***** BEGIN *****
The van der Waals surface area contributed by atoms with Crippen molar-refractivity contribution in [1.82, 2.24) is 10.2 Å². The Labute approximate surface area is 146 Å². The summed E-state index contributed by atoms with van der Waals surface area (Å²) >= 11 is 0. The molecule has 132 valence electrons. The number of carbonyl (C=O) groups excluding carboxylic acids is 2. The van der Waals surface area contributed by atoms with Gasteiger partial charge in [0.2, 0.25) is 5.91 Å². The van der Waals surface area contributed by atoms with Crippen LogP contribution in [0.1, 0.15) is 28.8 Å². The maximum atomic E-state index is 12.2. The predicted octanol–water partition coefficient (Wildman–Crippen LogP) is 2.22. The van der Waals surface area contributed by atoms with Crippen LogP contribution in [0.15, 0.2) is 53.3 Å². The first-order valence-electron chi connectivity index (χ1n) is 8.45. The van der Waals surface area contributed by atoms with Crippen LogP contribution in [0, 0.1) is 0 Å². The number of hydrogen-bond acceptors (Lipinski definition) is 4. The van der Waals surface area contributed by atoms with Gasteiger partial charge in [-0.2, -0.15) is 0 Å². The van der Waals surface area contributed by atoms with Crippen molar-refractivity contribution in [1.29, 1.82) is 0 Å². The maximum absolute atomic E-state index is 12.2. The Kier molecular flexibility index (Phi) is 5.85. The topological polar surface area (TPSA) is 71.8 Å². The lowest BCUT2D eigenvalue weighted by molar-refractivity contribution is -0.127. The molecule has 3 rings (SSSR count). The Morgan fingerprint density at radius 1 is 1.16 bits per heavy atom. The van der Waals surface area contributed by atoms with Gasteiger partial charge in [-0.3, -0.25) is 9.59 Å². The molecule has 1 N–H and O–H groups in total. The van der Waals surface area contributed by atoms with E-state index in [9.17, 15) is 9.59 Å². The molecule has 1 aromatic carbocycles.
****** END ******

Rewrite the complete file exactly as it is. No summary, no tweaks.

The van der Waals surface area contributed by atoms with Crippen molar-refractivity contribution in [1.82, 2.24) is 10.2 Å². The Labute approximate surface area is 146 Å². The summed E-state index contributed by atoms with van der Waals surface area (Å²) >= 11 is 0. The molecule has 132 valence electrons. The number of carbonyl (C=O) groups excluding carboxylic acids is 2. The van der Waals surface area contributed by atoms with Gasteiger partial charge in [0.2, 0.25) is 5.91 Å². The van der Waals surface area contributed by atoms with Crippen LogP contribution in [0.1, 0.15) is 28.8 Å². The maximum atomic E-state index is 12.2. The predicted octanol–water partition coefficient (Wildman–Crippen LogP) is 2.22. The van der Waals surface area contributed by atoms with Crippen LogP contribution in [0.15, 0.2) is 53.3 Å². The first-order valence-electron chi connectivity index (χ1n) is 8.45. The van der Waals surface area contributed by atoms with Crippen LogP contribution in [0, 0.1) is 0 Å². The number of hydrogen-bond acceptors (Lipinski definition) is 4. The van der Waals surface area contributed by atoms with Gasteiger partial charge in [-0.2, -0.15) is 0 Å². The van der Waals surface area contributed by atoms with Crippen molar-refractivity contribution in [1.29, 1.82) is 0 Å². The maximum absolute atomic E-state index is 12.2. The Kier molecular flexibility index (Phi) is 5.85. The topological polar surface area (TPSA) is 71.8 Å². The lowest BCUT2D eigenvalue weighted by molar-refractivity contribution is -0.127. The molecule has 3 rings (SSSR count). The Morgan fingerprint density at radius 1 is 1.16 bits per heavy atom. The van der Waals surface area contributed by atoms with Gasteiger partial charge in [-0.3, -0.25) is 9.59 Å². The molecule has 1 N–H and O–H groups in total. The van der Waals surface area contributed by atoms with E-state index in [9.17, 15) is 9.59 Å². The molecule has 1 aromatic carbocycles.